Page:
• Student kicked off degree after year spent fighting for adjustments

    A disabled student has been kicked off her degree after her first year – leaving her with student loan debts of more than £17,000 – after her university refused to make the adjustments she needed to ensure the course was accessible.

    Lesley Bayly-Bureau says she has been unlawfully discriminated against by City University in London after having to spend her entire first year arguing unsuccessfully for the simple but vital reasonable adjustments she had previously been given throughout school and college.

    A complex set of health conditions – including Hashimoto’s disease; a rare condition associated with a faulty DIO2 gene; and hyperinsulinism, which, possibly uniquely, later turned into type one diabetes – means she tires easily, often finds it difficult to concentrate, and is prone to seizures when her blood sugar levels drop.

    She tried repeatedly to provide evidence of these conditions to the university, but staff refused to accept it.

    And when she asked for extra time to carry out her assignments, her tutor told her: “We can’t just give special treatment to one student but not the rest. How is it fair that you have a deadline a week later and other students don’t?”

    Instead, he told her to fill out a 10-page “extenuating circumstances” form every time she missed a deadline, which meant she had to describe her history and medical background in detail nearly every week, and provide the necessary medical evidence.

    The only adjustment she was given was an extra 20 minutes for each 150-minute exam.

    She was only asked to provide evidence of her health conditions at the end of her first term, after she had complained about her treatment, even though she had asked for extra time for her assignments at the beginning of her course.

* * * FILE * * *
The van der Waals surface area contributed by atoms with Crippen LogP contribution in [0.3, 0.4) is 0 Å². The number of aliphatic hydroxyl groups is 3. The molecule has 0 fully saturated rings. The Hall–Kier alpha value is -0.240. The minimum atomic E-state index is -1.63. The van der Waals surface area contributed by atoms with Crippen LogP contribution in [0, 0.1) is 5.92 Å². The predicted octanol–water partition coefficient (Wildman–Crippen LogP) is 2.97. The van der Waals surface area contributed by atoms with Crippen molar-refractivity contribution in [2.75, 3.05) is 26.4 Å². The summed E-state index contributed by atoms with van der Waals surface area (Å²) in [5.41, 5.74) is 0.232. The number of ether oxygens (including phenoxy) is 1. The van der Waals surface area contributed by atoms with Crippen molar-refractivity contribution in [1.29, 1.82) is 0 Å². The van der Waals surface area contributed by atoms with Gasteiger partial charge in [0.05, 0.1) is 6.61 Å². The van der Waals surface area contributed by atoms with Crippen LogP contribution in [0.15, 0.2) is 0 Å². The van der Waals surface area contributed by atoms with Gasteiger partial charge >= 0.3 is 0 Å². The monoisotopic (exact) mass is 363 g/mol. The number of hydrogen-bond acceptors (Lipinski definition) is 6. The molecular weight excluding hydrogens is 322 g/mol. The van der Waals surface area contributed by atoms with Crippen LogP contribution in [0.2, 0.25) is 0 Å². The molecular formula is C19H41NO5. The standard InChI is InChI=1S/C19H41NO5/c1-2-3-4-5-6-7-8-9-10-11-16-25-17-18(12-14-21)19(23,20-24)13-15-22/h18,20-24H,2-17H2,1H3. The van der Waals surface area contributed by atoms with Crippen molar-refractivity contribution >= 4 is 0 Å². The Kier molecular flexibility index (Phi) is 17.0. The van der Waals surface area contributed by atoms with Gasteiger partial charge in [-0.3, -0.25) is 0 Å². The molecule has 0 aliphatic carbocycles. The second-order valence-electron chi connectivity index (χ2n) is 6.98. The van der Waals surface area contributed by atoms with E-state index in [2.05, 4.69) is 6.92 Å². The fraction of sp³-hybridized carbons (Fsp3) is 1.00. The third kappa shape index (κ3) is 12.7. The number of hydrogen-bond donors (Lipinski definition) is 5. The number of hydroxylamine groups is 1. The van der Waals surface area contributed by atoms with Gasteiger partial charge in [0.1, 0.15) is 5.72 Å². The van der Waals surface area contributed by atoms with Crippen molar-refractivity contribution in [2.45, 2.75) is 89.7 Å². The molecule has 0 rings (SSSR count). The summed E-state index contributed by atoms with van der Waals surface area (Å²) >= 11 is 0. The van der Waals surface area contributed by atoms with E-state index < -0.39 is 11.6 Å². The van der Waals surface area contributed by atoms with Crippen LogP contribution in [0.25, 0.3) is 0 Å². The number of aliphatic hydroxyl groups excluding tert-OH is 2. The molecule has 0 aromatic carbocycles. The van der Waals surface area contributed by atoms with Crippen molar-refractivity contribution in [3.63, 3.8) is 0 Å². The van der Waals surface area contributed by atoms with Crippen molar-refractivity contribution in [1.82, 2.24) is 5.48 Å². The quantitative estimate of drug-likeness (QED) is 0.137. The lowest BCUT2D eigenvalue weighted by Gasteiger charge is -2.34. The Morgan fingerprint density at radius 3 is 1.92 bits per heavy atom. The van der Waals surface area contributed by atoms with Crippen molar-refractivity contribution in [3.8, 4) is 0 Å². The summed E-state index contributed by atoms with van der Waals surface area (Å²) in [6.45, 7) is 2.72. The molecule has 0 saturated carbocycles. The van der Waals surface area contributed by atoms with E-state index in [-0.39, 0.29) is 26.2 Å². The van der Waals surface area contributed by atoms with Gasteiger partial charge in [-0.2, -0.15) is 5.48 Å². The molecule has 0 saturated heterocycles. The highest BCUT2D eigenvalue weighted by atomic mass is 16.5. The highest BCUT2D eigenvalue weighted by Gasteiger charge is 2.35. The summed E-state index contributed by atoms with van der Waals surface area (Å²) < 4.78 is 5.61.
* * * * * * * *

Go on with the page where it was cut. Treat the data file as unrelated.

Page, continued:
The university assessment board that made the decision to throw her off the three-year psychology degree course last month was not given any personal information about her, so its members had no idea that Bayly-Bureau’s entire year had been affected by her deteriorating health and the failure to provide her with reasonable adjustments under the Equality Act.

    The university’s refusal to provide the reasonable adjustments she needed, combined with seven emergency admissions to hospital during the year, increased the stress she was facing and made it increasingly difficult to complete her assignments, and left her with severe depression.

    The university also failed to provide her with a specialist mentor to help her with her problems with mathematics – she has dyscalculia – even though she had been awarded government funding to pay for this support through the disabled students’ allowance system.

    Bayly-Bureau said the university should not still be so ignorant about discrimination, five years after the Equality Act was introduced. She is now appealing the university’s decision.

    She said: “As a student who is spending £9,000 a year, I should not be kicked out of my course due to an error made by City University.

    “You don’t put a disabled student in the same box as a non-disabled student. How is that equal?

    “It is absolutely ridiculous. It made me feel very angry. I felt as though they were saying, ‘We have got your £9,000 [in tuition fees], we don’t care about you, you can go away now.’

    “What I am passionate about now is proving them wrong and ensuring this doesn’t happen to other students at City University and other universities.”

    A City University spokeswoman said she could not comment on the case because of the ongoing appeal, but added: “Staff members who are dealing with the appeal will be in contact with the student concerned.”

    News provided by John Pring at www.disabilitynewsservice.com



    Hi I'm Aden, I work at DisabledGo as the Digital Marketing Manager and I manage the blog and all social media channels.

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    • Paul Horsfield

      I hope the decision gets overturned and the University is forced to supply the support that is needed, The way this girl has been treated is disgusting, a lot of young people would have given up trying with half of the issues she has, the fact she is prepared to work towards gaining her degree should have been highlighted and she should have been given every kind of support to allow her to achieve it.

      • Linden Allen

        Simple question (having read all of the above) would you really want to go and see her for psychological analysis & help?? She can’t even deal with issues involved in being a 1st year uni student!

        • Paul Horsfield